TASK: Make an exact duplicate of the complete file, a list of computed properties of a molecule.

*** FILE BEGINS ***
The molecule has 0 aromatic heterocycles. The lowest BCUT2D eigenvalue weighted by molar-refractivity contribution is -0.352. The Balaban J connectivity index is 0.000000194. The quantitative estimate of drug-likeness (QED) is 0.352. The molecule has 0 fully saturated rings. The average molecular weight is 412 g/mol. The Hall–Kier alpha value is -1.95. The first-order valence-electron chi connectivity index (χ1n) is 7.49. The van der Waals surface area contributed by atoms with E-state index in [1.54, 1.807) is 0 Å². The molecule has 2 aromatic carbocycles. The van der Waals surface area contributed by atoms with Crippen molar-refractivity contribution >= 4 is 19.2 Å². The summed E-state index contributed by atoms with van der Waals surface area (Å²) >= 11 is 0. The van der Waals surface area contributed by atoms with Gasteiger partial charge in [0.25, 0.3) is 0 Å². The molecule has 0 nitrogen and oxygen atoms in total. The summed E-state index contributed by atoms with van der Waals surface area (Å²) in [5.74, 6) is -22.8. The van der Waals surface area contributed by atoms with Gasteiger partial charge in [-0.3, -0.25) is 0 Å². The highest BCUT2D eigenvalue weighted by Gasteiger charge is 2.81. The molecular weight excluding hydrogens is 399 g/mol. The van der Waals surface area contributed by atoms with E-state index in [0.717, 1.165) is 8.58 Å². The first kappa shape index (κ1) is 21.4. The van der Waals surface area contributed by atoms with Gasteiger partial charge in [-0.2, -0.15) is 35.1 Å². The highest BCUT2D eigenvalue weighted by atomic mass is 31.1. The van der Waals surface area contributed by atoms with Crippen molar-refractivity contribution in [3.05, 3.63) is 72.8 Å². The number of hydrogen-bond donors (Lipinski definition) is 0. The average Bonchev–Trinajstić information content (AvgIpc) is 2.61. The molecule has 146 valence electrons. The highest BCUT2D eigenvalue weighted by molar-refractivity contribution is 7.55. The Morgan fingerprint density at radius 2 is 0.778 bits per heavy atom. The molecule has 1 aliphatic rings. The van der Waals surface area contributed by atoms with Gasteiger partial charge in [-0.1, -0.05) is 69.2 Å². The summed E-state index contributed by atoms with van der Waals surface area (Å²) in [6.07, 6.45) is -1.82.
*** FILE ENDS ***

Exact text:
The molecule has 0 aromatic heterocycles. The lowest BCUT2D eigenvalue weighted by molar-refractivity contribution is -0.352. The Balaban J connectivity index is 0.000000194. The quantitative estimate of drug-likeness (QED) is 0.352. The molecule has 0 fully saturated rings. The average molecular weight is 412 g/mol. The Hall–Kier alpha value is -1.95. The first-order valence-electron chi connectivity index (χ1n) is 7.49. The van der Waals surface area contributed by atoms with E-state index in [1.54, 1.807) is 0 Å². The molecule has 2 aromatic carbocycles. The van der Waals surface area contributed by atoms with Crippen molar-refractivity contribution >= 4 is 19.2 Å². The summed E-state index contributed by atoms with van der Waals surface area (Å²) >= 11 is 0. The van der Waals surface area contributed by atoms with Gasteiger partial charge in [0.25, 0.3) is 0 Å². The molecule has 0 nitrogen and oxygen atoms in total. The summed E-state index contributed by atoms with van der Waals surface area (Å²) in [5.74, 6) is -22.8. The van der Waals surface area contributed by atoms with Gasteiger partial charge in [-0.3, -0.25) is 0 Å². The highest BCUT2D eigenvalue weighted by Gasteiger charge is 2.81. The molecular weight excluding hydrogens is 399 g/mol. The van der Waals surface area contributed by atoms with E-state index in [0.717, 1.165) is 8.58 Å². The first kappa shape index (κ1) is 21.4. The van der Waals surface area contributed by atoms with Gasteiger partial charge in [-0.2, -0.15) is 35.1 Å². The highest BCUT2D eigenvalue weighted by atomic mass is 31.1. The van der Waals surface area contributed by atoms with Crippen molar-refractivity contribution in [3.05, 3.63) is 72.8 Å². The number of hydrogen-bond donors (Lipinski definition) is 0. The average Bonchev–Trinajstić information content (AvgIpc) is 2.61. The molecule has 146 valence electrons. The highest BCUT2D eigenvalue weighted by molar-refractivity contribution is 7.55. The Morgan fingerprint density at radius 2 is 0.778 bits per heavy atom. The molecule has 1 aliphatic rings. The van der Waals surface area contributed by atoms with Gasteiger partial charge in [-0.1, -0.05) is 69.2 Å². The summed E-state index contributed by atoms with van der Waals surface area (Å²) in [6.07, 6.45) is -1.82.